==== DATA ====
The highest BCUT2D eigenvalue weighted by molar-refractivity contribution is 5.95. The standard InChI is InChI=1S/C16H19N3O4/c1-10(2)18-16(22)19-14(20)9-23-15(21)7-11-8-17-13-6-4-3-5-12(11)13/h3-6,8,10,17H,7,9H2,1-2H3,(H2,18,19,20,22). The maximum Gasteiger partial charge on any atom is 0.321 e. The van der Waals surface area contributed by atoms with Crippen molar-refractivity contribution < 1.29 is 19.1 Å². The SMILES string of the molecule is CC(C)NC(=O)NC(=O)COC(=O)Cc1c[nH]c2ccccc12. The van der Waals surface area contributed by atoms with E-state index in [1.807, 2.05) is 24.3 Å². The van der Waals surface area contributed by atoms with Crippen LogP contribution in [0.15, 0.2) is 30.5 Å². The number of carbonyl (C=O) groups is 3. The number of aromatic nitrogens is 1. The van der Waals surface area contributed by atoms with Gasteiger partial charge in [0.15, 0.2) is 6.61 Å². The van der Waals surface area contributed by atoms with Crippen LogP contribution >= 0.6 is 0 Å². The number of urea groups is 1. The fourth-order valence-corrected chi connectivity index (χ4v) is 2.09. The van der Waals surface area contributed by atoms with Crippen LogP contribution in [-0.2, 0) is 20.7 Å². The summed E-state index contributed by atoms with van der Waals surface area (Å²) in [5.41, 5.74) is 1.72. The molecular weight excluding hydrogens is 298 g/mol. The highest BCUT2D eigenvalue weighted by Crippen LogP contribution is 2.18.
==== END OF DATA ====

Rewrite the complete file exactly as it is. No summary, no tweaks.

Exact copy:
The highest BCUT2D eigenvalue weighted by molar-refractivity contribution is 5.95. The standard InChI is InChI=1S/C16H19N3O4/c1-10(2)18-16(22)19-14(20)9-23-15(21)7-11-8-17-13-6-4-3-5-12(11)13/h3-6,8,10,17H,7,9H2,1-2H3,(H2,18,19,20,22). The maximum Gasteiger partial charge on any atom is 0.321 e. The van der Waals surface area contributed by atoms with Crippen molar-refractivity contribution < 1.29 is 19.1 Å². The SMILES string of the molecule is CC(C)NC(=O)NC(=O)COC(=O)Cc1c[nH]c2ccccc12. The van der Waals surface area contributed by atoms with E-state index in [1.807, 2.05) is 24.3 Å². The van der Waals surface area contributed by atoms with Crippen LogP contribution in [0.15, 0.2) is 30.5 Å². The number of carbonyl (C=O) groups is 3. The number of aromatic nitrogens is 1. The van der Waals surface area contributed by atoms with Gasteiger partial charge in [0.15, 0.2) is 6.61 Å². The van der Waals surface area contributed by atoms with Crippen LogP contribution >= 0.6 is 0 Å². The number of urea groups is 1. The fourth-order valence-corrected chi connectivity index (χ4v) is 2.09. The van der Waals surface area contributed by atoms with Crippen LogP contribution in [-0.2, 0) is 20.7 Å². The summed E-state index contributed by atoms with van der Waals surface area (Å²) in [5.41, 5.74) is 1.72. The molecular weight excluding hydrogens is 298 g/mol. The highest BCUT2D eigenvalue weighted by Crippen LogP contribution is 2.18.